A material with these properties is the mineral galena (PbS). It naturally crystallizes in a rock-salt crystal structure and exhibits a perfect cleaving plane along the {100}-directions, thus providing a 3D band structure with cubic symmetry and atomically flat surfaces. It is a narrow direct bandgap semiconductor, whose properties differ from those of more conventional semiconductors (e.g., GaAs), where the bandgap occurs at the Γ-point in the centre of the Brillouin zone. In galena, the bandgap is at the *L*-point at the boundary of the first Brillouin zone (compare Fig. 2a) and its width decreases with decreasing temperature^{7,8} as well as under pressure^{9}. The electronic structure is well known and features particle−hole symmetry across its semiconducting gap^{10}. It undergoes topological changes as a function of energy when moving away from the valence band maximum (VBM) and from the conduction band minimum (CBm) with increasing absolute energy. At the VBM and CBm, there are no states in the *k*_{z} = 0 plane but only at the edges of the folded BZ (analogous to Fig. 1d), making this material an ideal choice to establish the contribution from states with non-zero *k*_{z} to the quasiparticle interference. It is only at about 0.6 eV below (0.8 eV above) the VBM (CBm) that states appear in the *k*_{z} = 0 plane (compare Fig. 2a). From angular-resolved photoemission, there is no evidence for a surface state in the vicinity of the Fermi energy (Fig. 2c, also ref. ^{8}), and so the detected QPI signal originates solely from the bulk electronic structure.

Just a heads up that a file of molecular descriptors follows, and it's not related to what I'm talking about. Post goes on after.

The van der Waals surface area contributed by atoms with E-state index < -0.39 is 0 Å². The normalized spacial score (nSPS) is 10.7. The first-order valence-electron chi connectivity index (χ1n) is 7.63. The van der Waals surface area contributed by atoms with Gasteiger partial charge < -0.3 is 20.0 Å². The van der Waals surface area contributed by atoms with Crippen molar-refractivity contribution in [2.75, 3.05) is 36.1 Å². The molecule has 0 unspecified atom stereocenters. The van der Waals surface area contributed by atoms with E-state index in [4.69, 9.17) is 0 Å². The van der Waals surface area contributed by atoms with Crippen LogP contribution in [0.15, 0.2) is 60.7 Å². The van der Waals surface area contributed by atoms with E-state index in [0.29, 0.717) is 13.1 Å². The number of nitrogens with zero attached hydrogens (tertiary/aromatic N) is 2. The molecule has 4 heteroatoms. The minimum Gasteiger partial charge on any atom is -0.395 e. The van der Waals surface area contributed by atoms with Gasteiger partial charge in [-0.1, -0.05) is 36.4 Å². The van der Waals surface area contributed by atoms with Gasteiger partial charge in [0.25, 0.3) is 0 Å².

The interpretation of the quasiparticle interference detected at the surface of a material without a clear 2D anisotropy thus immediately raises several fundamental questions: (1) what is the effect of the three-dimensionality of the electronic structure on the quasiparticle interference detected at the surface? (2) How does the zone-folding from the bulk Brillouin zone (BZ) to the minimal cell required to describe the surface affect the scattering processes contributing to the QPI? and (3), how do sub-surface impurities contribute to the scattering signal?

Here, we address these questions through imaging of quasiparticle interference at the surface of the mineral galena (PbS), which has a bulk electronic structure with cubic symmetry. Comparison with theory reveals that in galena, the QPI signal observed at any given bias voltage is dominated by hotspots in certain *k*_{z} planes of the bulk BZ, demonstrating 3D quasiparticle tomography of the electronic structure.

## RESULTS

The galena sample was cleaved in-situ at cryogenic temperatures, producing a high-quality atomically-flat surface. A representative topographic STM image, measured at 20 K, shows atomic resolution, exhibiting the square atomic lattice of the lead atoms (Fig. 1a and Supplementary Fig. 1a). The surface exhibits a rich variety of defects found at both lead and sulfur lattice sites as a consequence of its natural origin and aiding in the observation of quasiparticle interference. In excellent agreement with the calculated total density of states (Fig. 2a) and with the previous reports^{8,11,12}, typical tunnelling spectra (Fig. 2b) reveal the energy gap of galena on the order of *E*_{g} ≈ 0.34 eV. We find that the CBm is pinned to the Fermi level, indicating *n*-doping of the sample. Additionally, two sets of peaks are observed in tunnelling spectra: M1 and M2 at negative energies and m1 and m2 at positive energies, associated with van Hove singularities in the band structure related to band minima (m) and maxima (M) (compare Fig. 2a) in agreement with the known density of states^{13,14}. Comparison of the calculated band structure with ARPES measurements of the electronic structure show excellent agreement between the two (Fig. 2c).